Cultural Treasures of China – Papercutting

Papercutting is one of China’s most famous folk arts. Probably originating sometime in the 2nd century, its possible that the techniques had already formed through cutting other materials, such as leather, even before the invention of paper by Cao Lun in 104CE. Due to paper’s perishable nature, few papercuts are preserved in the archaeological record.

The oldest are five papercuts dated to the Southern and Northern dynasties (420 to 589) found in Xinjiang, where the dry climate helped preserve the delicate paper.

Papercutting is done using folded paper and scissors or a sharp knife. As papercutter Duan Yun Xia explains, this requires some courage, especially if the design hasn’t been pre-drawn on the paper: “When cutting, the paper may not be big enough or you may make the wrong cuts.  But once you start, you can’t stop cutting, nor can you open the folded paper to check if your cuts are correct.”

The most common motifs are auspicious characters (for example, double xi 喜 for wedding blessings or fu 福 for good luck at Chinese New Year), zodiac animals, birds and flowers. Almost all motifs have another meaning behind them, for example, the combination of magpies and plum blossom signifies ‘joy filling you up to your eyebrows’ (喜上眉梢). As Ms. Duan mentions however, ultimately “the papercutter can create something from their own imagination”.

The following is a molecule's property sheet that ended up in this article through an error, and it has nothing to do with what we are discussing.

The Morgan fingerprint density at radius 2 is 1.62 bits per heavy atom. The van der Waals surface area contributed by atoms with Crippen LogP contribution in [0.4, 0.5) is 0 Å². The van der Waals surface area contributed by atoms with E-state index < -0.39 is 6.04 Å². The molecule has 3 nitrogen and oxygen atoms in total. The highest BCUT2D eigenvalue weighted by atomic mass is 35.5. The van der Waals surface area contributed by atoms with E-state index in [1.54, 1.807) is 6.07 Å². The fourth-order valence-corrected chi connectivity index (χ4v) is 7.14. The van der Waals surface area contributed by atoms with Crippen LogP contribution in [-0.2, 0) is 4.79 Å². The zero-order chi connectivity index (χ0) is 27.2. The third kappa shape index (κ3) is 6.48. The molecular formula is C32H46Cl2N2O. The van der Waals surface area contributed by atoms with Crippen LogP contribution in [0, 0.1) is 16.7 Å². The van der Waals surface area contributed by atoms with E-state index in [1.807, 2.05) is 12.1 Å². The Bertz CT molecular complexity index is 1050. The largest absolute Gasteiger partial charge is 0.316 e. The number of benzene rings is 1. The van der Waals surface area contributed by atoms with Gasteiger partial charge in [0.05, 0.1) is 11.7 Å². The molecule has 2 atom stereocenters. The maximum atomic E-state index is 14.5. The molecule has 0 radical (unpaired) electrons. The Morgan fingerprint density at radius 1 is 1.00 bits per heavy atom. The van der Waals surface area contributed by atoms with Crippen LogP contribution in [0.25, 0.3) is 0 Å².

Long rectangular Tianjin papercuts are a well-known variation on the usual circular or irregularly-shaped papercuts, and usually include an auspicious phrase as well as a combination of lucky motifs.  Like most papercuts, they are designed to be hung on doors or windows, usually in pairs, since a pair of anything is considered lucky. While papercuts are usually hung around the house at Chinese New Year and to welcome a bride and groom to their new home, they make beautiful year-round decorations if framed.

If you’re interested in buying papercuts, you can buy them in any touristy area of Beijing (Houhai, Nanluoguxiang etc), but they will likely be machine-cut.  For papercuts that are handmade by local craftspeople, come to the CK Culture Boutique at any time of year to see our selection. Real enthusiasts will love the paper decoration market held in the month leading up to Chinese New Year on Tianjin’s Ancient Culture Street, where you can buy every kind of design imaginable, both handmade and machine-cut.

If you’d like to learn how to cut some simple designs for yourself, why not join us on August 26th for our Culture Taster? Learn not only papercutting, but try your hand at dumpling making and painting too!

Alternatively, if you would like to book a private class for your friends or colleagues, feel free to contact us and let us know how we can help! In either case, we look forward to seeing you here soon!


The Cultural Treasures of China blog is dedicated to introducing the cultural heritage of China. Be sure to check back often for our latest posts and learn about all the most interesting and exciting aspects of Chinese culture! If you would like us to write about a particular topic you’re interested in, or had any questions about the article, please feel to contact us at [email protected] We’d love to hear from you!